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Specialisterne Foundation

Specialisterne Foundation is a non-for-profit organization that works to enable one million jobs for people with autism and similar challenges. The foundation owns Specialisterne Denmark and the Specialisterne concept and trademark.

 

In an earlier post, I discussed sensory overload and the fact that if sensory overload isn’t addressed using supports and techniques specific to the person it can result in meltdowns, shutdowns, or both. Essentially, shutdowns are a specific type of meltdown. They come from a similar place, but they manifest and appear differently. 

 

Autistic people experience shutdowns and meltdowns. It just happens. Sometimes they become less common with age, sometimes we go from experiencing more to less or only shutdowns and not meltdowns or vice versa. Some people can go a long time without experiencing a meltdown or shutdown, and other people experience them rather frequently, depending on the person and individual life circumstances. 

 

Sometimes they’re a result of sensory overload as mentioned, but sometimes they’re the byproduct of a change in schedule, plans, or routine, being mentally or physically exhausted, as a result of trying to be socially engaged for too long, or a variety of other factors depending on the person. Also as previously mentioned, autistic people can be more vulnerable to sensory overload if we’re tired, hungry, sick, in pain, or experiencing anxiety or depression. These things can lower our ability to cope and result in us not having the energy left to stave off a shutdown. Our brains are left with no other option except to “hibernate”, as it were. 

 

The amount of energy that it takes a neurotypical person to make it through an entire day is generally vastly less than that of an autistic. Similarly to the ways in which we have to make conscious decisions of what sensory input is and is not relevant or important, we have to make a large number of other conscious decisions throughout the day each day, decisions that neurotypicals generally don’t even have to think about making, or at least not to the extent that we do.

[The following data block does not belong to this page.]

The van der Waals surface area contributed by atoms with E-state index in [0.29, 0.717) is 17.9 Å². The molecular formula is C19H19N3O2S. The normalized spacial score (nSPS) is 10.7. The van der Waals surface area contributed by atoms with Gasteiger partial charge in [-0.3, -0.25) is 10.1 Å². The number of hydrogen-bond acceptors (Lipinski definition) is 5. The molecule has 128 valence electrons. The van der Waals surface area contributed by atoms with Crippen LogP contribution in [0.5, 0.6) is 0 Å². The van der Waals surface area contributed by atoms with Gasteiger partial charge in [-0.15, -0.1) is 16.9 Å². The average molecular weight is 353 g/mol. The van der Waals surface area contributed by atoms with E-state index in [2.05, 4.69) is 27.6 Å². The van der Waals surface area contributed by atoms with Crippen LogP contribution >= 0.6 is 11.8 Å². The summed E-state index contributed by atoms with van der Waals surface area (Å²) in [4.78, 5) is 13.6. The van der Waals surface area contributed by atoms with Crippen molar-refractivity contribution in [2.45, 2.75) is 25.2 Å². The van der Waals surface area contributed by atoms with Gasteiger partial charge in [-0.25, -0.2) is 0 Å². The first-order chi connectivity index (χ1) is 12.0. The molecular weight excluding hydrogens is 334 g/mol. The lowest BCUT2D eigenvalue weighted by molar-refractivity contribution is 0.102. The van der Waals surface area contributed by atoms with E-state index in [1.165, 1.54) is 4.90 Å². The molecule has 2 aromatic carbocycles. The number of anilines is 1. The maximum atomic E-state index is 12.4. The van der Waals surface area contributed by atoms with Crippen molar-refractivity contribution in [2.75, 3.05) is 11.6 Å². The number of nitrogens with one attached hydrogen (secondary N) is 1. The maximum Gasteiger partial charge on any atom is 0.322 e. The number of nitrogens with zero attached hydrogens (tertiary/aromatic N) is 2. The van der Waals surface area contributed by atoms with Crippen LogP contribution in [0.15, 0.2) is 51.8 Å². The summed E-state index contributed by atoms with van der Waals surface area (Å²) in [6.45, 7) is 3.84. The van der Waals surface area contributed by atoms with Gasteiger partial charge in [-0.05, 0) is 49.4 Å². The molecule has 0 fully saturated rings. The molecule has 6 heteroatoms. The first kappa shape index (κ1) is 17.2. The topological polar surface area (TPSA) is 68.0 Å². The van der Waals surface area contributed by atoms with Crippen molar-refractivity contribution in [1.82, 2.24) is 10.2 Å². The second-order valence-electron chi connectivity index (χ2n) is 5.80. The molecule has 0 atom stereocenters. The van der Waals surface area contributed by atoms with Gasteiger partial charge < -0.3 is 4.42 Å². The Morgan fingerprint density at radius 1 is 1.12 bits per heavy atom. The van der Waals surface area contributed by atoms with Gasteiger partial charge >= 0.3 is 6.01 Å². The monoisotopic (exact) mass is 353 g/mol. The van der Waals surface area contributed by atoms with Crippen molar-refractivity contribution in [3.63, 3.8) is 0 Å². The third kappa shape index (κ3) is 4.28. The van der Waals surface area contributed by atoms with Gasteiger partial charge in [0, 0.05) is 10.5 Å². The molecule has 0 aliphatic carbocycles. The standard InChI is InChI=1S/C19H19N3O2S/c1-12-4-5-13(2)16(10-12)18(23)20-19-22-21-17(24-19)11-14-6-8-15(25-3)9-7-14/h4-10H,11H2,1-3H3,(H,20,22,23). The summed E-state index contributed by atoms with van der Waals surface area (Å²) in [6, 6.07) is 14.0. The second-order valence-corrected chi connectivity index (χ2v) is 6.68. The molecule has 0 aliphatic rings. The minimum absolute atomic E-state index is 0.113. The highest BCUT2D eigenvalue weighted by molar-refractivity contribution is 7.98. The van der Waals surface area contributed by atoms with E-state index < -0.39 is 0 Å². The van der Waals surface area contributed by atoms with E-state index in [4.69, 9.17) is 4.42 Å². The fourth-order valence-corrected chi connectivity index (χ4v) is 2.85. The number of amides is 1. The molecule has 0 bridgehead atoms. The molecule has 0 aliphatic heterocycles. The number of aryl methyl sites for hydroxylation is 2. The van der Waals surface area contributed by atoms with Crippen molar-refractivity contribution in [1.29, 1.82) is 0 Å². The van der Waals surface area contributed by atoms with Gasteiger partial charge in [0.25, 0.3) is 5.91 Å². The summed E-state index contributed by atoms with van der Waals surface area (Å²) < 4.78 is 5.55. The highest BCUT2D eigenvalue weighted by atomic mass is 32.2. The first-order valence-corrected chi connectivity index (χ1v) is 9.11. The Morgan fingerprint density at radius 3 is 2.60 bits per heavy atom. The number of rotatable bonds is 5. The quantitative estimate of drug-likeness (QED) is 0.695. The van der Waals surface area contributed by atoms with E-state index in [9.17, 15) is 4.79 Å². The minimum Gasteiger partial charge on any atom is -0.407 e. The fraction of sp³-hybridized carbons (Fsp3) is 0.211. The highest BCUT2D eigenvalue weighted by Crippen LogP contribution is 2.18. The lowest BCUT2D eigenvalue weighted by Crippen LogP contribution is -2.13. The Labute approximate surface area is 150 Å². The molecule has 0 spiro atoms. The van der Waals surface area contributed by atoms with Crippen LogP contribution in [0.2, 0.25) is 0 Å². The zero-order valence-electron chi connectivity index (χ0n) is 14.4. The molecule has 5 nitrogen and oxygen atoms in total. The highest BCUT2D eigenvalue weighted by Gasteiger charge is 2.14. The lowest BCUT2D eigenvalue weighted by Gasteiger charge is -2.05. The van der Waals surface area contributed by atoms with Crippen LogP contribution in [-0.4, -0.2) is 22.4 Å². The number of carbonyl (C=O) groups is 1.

From the moment I wake up, until the moment I drift off to sleep, my brain is making connections and seeking out possibilities, making everything a step-by-step attempt at creating and solving patterns. This is the case for every single thing that I do. Everything is in overdrive, and everything has to have a reason, and if it doesn’t outwardly have one, my brain has to seek out and create one. Every action I take is broken down into numerous parts and steps. I can’t just do something. My brain demands that it be analyzed, and there’s no working around it. What other people do automatically– you know, those mundane tasks–can be extremely complex for me and many autistic people, with each action or task being accompanied by a dozen different questions. 

 

Every single thing I do has to be analyzed until I’m sure it feels right. Until I’m sure I’ve assessed it from every angle. My brain has to consider all of the possible outcomes, or it can’t move on. These things have become so ingrained in my being, that they are just normal experiences of my existence. If my brain didn’t analyze everything and file it all away into its neat little filing system, I’m not sure what I would do. I don’t know that I would know how to be. 

 

All of this conscious effort that we put into decision making and in regards to sensory input can take its toll and can easily push us into a shutdown or meltdown. If we can’t attain comfort through something soothing to us, if we just can’t seem to cope with circumstances beyond our control and find some semblance of a foreseeable outcome, or if we are just full to the brim with input, our brains go into that “hibernation” state, as I called it, and we can shut down. It’s essentially the internalized form of a meltdown. It’s like a brain break, but one that you have no choice in. Brain break actually makes it sound like a positive. It isn’t.